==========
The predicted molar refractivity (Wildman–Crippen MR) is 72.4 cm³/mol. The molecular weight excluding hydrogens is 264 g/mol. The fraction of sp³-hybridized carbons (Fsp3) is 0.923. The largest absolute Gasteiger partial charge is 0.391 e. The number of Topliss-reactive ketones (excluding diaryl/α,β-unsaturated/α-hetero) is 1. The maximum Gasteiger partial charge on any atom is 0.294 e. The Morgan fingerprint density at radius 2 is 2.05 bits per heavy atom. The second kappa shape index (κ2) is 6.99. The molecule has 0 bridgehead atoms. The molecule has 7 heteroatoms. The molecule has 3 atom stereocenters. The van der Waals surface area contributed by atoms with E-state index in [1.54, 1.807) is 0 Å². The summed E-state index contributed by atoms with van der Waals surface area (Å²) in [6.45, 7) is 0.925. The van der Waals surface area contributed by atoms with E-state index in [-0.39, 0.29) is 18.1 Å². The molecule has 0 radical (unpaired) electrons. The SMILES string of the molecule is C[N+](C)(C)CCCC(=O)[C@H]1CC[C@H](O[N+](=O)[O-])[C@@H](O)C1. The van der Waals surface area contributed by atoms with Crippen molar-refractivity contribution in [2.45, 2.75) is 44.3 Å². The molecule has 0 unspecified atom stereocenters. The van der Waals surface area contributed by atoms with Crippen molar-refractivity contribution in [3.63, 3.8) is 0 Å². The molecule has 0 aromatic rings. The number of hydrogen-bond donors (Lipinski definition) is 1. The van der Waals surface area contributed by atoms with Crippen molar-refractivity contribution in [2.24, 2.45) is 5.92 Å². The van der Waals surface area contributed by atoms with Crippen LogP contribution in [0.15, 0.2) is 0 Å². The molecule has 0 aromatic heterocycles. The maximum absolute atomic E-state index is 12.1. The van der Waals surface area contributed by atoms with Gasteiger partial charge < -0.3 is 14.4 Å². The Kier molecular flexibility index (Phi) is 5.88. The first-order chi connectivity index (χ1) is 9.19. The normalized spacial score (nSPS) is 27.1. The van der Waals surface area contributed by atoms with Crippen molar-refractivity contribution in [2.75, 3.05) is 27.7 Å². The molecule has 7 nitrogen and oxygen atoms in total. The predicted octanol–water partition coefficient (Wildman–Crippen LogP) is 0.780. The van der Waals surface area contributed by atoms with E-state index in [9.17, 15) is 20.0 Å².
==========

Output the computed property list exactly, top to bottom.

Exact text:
The predicted molar refractivity (Wildman–Crippen MR) is 72.4 cm³/mol. The molecular weight excluding hydrogens is 264 g/mol. The fraction of sp³-hybridized carbons (Fsp3) is 0.923. The largest absolute Gasteiger partial charge is 0.391 e. The number of Topliss-reactive ketones (excluding diaryl/α,β-unsaturated/α-hetero) is 1. The maximum Gasteiger partial charge on any atom is 0.294 e. The Morgan fingerprint density at radius 2 is 2.05 bits per heavy atom. The second kappa shape index (κ2) is 6.99. The molecule has 0 bridgehead atoms. The molecule has 7 heteroatoms. The molecule has 3 atom stereocenters. The van der Waals surface area contributed by atoms with E-state index in [1.54, 1.807) is 0 Å². The summed E-state index contributed by atoms with van der Waals surface area (Å²) in [6.45, 7) is 0.925. The van der Waals surface area contributed by atoms with E-state index in [-0.39, 0.29) is 18.1 Å². The molecule has 0 radical (unpaired) electrons. The SMILES string of the molecule is C[N+](C)(C)CCCC(=O)[C@H]1CC[C@H](O[N+](=O)[O-])[C@@H](O)C1. The van der Waals surface area contributed by atoms with Crippen molar-refractivity contribution in [2.45, 2.75) is 44.3 Å². The molecule has 0 unspecified atom stereocenters. The van der Waals surface area contributed by atoms with Crippen molar-refractivity contribution in [3.63, 3.8) is 0 Å². The molecule has 0 aromatic rings. The number of hydrogen-bond donors (Lipinski definition) is 1. The van der Waals surface area contributed by atoms with Crippen molar-refractivity contribution in [2.24, 2.45) is 5.92 Å². The van der Waals surface area contributed by atoms with Crippen LogP contribution in [0.15, 0.2) is 0 Å². The molecule has 0 aromatic heterocycles. The maximum absolute atomic E-state index is 12.1. The van der Waals surface area contributed by atoms with Gasteiger partial charge < -0.3 is 14.4 Å². The Kier molecular flexibility index (Phi) is 5.88. The first-order chi connectivity index (χ1) is 9.19. The normalized spacial score (nSPS) is 27.1. The van der Waals surface area contributed by atoms with Crippen molar-refractivity contribution in [2.75, 3.05) is 27.7 Å². The molecule has 7 nitrogen and oxygen atoms in total. The predicted octanol–water partition coefficient (Wildman–Crippen LogP) is 0.780. The van der Waals surface area contributed by atoms with E-state index in [9.17, 15) is 20.0 Å².